There is no mathematics to explain karma, and the basketball gods to whom we attribute unforeseen, albeit just and providential eventualities, they are faceless, nameless, and shapeless gods that demand neither devotion nor offering, just the fervor in sports, a fierce pursuit of athletic excellence, credit for fulfilling the wishes of the deserving, and if need be—more importantly—dispensing justice that manifests in karmic circumstances.
So to the gods, a prayer today in the day of schemers, a day that seldom comes, a day that will come again for sure, for every time it is here it feels opportune, so strong the temptation to abandon honor: let those who dishonor basketball be the first to feel your righteous wrath. Start with those who drop matches so that they can choose their opponents in the play-in and the play-offs, consumed by the delusion they alone hold both the hammer and the chisel that shapes what becomes of them.
I was never a believer in tanking. I don’t believe in the promise of reward of schemes. I believe in playing hard and that it brings with it triumph and moral victory. I don’t believe that willfully losing benefits anyone – the victor feels cheated with a hollow win, and the losing team loses both the match and their dignity.
They say some moves require one step backward to advance two steps forward. That is just an elegant way to describe the work of a schemer. In truth, it is a shrewd way of manipulating a flaw in the system, plain and simple. Lose a game to match up against a team you feel you can beat? Such hubris! How many times have we seen weaker teams pull off an upset against stronger teams, especially when winning really mattered? That is the justice of the basketball gods. Victory is denied to those who have no esteem and respect for it.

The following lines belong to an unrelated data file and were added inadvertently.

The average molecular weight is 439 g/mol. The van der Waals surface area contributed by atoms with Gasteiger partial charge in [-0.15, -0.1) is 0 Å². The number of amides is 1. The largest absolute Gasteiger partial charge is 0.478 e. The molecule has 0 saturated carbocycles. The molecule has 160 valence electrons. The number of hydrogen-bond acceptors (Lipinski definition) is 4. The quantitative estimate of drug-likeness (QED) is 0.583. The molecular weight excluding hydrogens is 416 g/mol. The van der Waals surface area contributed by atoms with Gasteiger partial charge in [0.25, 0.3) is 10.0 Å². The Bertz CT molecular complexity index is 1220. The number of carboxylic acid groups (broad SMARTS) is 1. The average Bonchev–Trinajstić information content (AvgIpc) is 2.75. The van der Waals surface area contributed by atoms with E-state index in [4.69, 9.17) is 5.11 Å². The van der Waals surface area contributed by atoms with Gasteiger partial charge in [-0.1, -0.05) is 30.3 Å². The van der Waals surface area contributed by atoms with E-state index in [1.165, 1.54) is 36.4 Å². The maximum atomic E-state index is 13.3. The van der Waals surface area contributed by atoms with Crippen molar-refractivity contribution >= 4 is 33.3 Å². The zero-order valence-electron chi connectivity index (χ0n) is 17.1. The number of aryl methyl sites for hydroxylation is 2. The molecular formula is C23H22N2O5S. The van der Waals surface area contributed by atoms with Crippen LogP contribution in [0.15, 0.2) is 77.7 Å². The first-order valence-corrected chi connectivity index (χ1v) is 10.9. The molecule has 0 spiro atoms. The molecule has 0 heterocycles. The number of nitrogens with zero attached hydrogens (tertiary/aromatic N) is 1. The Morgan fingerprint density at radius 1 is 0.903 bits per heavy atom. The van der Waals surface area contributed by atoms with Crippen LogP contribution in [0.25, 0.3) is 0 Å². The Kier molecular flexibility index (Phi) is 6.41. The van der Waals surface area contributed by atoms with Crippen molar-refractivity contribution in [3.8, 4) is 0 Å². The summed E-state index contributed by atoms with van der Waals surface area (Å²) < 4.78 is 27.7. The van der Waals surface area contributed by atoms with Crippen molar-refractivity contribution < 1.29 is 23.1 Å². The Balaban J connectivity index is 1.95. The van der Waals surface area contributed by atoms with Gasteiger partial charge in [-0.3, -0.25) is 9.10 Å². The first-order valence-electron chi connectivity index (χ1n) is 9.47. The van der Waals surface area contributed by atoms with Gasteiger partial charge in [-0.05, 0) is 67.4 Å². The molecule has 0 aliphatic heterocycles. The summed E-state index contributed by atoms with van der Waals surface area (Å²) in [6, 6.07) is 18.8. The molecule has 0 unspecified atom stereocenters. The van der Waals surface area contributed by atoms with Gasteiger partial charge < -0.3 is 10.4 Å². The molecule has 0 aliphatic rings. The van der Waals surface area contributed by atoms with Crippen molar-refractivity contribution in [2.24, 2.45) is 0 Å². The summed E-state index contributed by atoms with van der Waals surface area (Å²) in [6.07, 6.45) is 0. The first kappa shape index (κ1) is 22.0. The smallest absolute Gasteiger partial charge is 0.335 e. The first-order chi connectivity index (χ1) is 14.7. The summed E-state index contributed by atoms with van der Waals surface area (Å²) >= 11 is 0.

They say it is tactical, that some moves require one step backward to advance two steps forward. I disagree. This is poison, and it will kill everything good in you as an athlete and competitor – the competitive fire, the sense of honor among combatants, the sense of moral conduct, and the appreciation for the privilege of being here when others are not so lucky to be given the chance to partake in this competition.
Every time you make this step, you encourage your fear of an opponent you deem formidable, so you avoid or delay the task instead of facing it, despite the promise that this can and will make you stronger even if you fall on the first try. Scurrying through holes makes you weak and scared, and for what? So that you can take the route where you think there is a better chance of success? And when you fail regardless, that is karma for spitting at the core foundation of sports: competing to win. The basketball gods do not favor cowards and cowardice, and in one form or another, the basketball gods will dispense justice for this scrupulous behavior.
They say this strategy - the move to take one step backward to advance two steps forward - is meant to win the bigger prize. I disagree. The only thing you can hope to win is the game you are slated to play. You cannot plan – or worse, hope - to win a duel that hasn’t been promised to you yet. Win your battles, and the basketball gods will let you know if you’ve won the war.
They say it is a matter of necessity, to take one step backward to advance two steps forward. I disagree. You see this as a luxury – to cheat and find convenience without punishment. When you take into account how this mentality sows the seeds of undesirable qualities in the athlete, in the coach, and the system, you will realize that taking one step backward actually sets you back a hundred steps down the pit of shame and disgrace, further and further away from being a respectable person in the world of sports. By then every misfortune appears deserving. Call it karma. Call it the justice of the basketball gods.
And even if you emerge victorious in the end, how can you call yourself a champion if you tried to sneak past enemies you made sure to avoid and let others vanquish? Where is the honor in that? A true champion honors the opponent and the sports by giving it their best and playing to win. And the faceless, nameless, shapeless gods of basketball reward them rightfully.
There is no mathematics to explain karma but when it happens, it makes sense somehow. It feels reasonable and fitting. And it is through this that we can understand how the gods dispense justice for the things that are not right, like deliberately losing when the essence of sports is playing to win.